Nonprofit organizations can feel like they are at a disadvantage when developing their human resources strategies because of their often limited budgets and resources. Despite these limitations, nonprofit leaders shouldn’t shy away from developing a strong strategy–they need one to reach their maximum potential. In fact, nonprofits have some unique benefits over for-profit organizations. But before we jump into that, let’s quickly cover:
What Does HR Do in a Nonprofit?
The HR department of a nonprofit operates similarly to that of a for profit company. Nonprofit HR professionals will typically focus on:
Recruiting and onboarding new hires
Handling employee wages and employee retention strategies
Creating and maintaining employment policies that foster a healthy work environment
If applicable, the onboarding and management of volunteers
But despite using similar business practices, certain factors such as compensation strategy, volunteer engagement, insurance coverage and HR policies can vary greatly between for profits and nonprofits. This sometimes leaves nonprofit human resources teams with an uphill battle and unique challenges.
That’s why we’ve put together our best practices for creating an efficient, productive and effective HR strategy for nonprofits.
Our Best Strategic Tips for Nonprofit HR Departments
Whether you leverage one or all five of these tips, each one will help position your nonprofit for optimal performance.
Recruitment and Retention
Recruiting and retaining employees is critical for any organization and nonprofits have an advantage in this area that they need to capitalize on: their mission. Many people value the mission of their organization more than additional financial compensation. We can see this in the government and military, for example, where capable and talented people who could make more money elsewhere often choose to stay in a lower-paying role because they care more about the mission and the potential to have a strong impact.
Both potential employees and new employees should be able to understand and feel the passion behind a nonprofit organization’s goals. Leaning on your mission during the recruitment process will not only help you attract and keep strong talent, but will also ensure that the people joining your organization are committed to fulfilling that mission.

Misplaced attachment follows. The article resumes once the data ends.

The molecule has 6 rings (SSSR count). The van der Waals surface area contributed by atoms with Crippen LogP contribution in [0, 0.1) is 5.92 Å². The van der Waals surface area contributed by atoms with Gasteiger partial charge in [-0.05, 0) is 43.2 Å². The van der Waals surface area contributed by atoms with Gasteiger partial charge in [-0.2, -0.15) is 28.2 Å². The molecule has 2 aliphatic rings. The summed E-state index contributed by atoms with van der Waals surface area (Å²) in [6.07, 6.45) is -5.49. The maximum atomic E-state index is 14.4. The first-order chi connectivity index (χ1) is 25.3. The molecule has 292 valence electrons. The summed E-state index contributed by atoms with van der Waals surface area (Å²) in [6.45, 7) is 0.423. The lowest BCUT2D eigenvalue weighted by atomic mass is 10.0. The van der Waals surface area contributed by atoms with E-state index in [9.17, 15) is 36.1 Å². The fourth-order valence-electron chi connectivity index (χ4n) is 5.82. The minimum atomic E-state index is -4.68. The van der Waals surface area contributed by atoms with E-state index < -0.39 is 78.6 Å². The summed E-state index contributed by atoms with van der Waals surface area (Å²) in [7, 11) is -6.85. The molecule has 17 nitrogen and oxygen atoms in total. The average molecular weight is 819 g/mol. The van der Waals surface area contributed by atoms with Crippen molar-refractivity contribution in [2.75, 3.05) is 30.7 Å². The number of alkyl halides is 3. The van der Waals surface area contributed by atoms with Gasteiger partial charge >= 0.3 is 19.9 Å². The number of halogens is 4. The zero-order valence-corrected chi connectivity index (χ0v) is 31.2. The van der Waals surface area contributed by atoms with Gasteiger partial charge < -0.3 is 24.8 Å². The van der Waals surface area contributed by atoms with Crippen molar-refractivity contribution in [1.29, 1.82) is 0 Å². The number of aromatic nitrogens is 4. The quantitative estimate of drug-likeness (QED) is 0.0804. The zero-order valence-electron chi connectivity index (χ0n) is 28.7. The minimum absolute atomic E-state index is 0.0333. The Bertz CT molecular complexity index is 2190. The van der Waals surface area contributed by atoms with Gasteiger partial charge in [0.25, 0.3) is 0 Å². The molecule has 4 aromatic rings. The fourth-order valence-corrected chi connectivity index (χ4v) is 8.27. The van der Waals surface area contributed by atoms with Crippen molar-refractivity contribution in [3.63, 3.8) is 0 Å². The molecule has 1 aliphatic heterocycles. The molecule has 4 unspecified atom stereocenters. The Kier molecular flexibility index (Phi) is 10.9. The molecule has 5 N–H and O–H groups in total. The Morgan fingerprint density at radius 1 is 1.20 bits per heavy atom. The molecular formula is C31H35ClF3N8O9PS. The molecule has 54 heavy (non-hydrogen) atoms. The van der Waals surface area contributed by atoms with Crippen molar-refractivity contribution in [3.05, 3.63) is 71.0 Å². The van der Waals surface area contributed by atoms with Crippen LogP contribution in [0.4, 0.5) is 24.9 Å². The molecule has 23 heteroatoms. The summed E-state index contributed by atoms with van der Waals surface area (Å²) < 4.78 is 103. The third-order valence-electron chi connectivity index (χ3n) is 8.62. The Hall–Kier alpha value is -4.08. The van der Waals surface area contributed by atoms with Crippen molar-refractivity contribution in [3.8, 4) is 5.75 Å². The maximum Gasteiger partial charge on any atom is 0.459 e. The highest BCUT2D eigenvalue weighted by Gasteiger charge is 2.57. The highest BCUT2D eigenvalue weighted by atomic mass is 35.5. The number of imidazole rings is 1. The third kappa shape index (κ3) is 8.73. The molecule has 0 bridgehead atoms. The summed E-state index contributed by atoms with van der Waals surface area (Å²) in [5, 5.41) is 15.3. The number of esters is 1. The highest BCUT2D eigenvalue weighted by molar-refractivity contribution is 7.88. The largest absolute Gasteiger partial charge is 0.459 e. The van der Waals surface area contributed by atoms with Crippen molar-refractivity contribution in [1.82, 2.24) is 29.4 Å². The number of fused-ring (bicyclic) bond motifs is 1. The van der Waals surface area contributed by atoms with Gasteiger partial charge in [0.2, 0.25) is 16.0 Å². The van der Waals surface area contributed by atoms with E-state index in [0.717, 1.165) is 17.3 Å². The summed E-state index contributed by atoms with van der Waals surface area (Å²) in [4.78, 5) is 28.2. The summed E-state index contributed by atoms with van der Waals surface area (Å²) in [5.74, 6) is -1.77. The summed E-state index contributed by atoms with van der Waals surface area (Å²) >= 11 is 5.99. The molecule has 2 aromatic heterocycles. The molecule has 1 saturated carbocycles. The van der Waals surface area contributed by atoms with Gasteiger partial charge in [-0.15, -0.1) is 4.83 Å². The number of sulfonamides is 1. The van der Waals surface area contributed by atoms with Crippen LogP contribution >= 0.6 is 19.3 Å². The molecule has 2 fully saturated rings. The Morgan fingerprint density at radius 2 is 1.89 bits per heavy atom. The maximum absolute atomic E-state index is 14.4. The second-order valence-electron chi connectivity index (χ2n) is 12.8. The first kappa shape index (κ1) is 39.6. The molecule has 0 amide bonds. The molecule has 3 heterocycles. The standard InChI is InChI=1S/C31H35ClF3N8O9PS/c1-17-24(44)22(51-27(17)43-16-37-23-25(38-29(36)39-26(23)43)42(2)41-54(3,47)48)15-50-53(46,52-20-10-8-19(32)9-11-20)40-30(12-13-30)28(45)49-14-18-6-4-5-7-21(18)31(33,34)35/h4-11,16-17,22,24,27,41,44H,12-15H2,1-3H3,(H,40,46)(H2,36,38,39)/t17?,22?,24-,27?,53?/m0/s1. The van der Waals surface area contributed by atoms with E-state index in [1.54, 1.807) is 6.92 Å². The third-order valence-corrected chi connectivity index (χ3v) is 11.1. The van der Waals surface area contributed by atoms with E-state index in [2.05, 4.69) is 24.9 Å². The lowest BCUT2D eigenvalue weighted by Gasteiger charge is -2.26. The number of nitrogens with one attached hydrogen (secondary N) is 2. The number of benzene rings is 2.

In terms of retention, nonprofit organizations can create a positive work environment by fostering a culture of transparency, open communication, and employee recognition. Those don’t cost anything. Nonprofit organizations may consider offering flexible work arrangements, such as remote work or flexible schedules, which might be attractive to candidates who value work-life balance.
When you provide opportunities for professional development and career growth, it can also help retain employees, even if salary and benefits packages are limited. By implementing effective recruitment and retention strategies, nonprofit organizations can ensure that they have a talented and committed workforce to achieve their mission driven goals.
For a nonprofit who needs them, volunteers can be the lifeblood of your organization. It’s important to have the right processes in place for managing and training volunteers. increases the likelihood that volunteers have a memorable and positive experience, want to come back again, and tell others about the opportunity to serve with your organization. Not only could a weak onboarding process or other processes discourage volunteers from helping you; it could put your organization at risk.
Here are three ways to improve your volunteer management processes:
Especially for volunteers that will be serving more than a few hours, establish clear expectations and guidelines for their roles and responsibilities even if you never share all these details with the volunteer. This can include creating job descriptions, providing training and orientation, and establishing clear lines of communication. Volunteers—much like employees—are likely to perform better if they have clear direction on what they should be doing. Nonprofits should be careful to treat volunteers like staff members, even though they are unpaid.
Leverage technology to streamline volunteer management. For example, nonprofit employees can use online scheduling tools to coordinate volunteers’ schedules and assign tasks more efficiently. Using volunteer management software can also help nonprofit organizations track volunteers’ hours, skills, and availability, making it easier to match volunteers with the organization’s needs.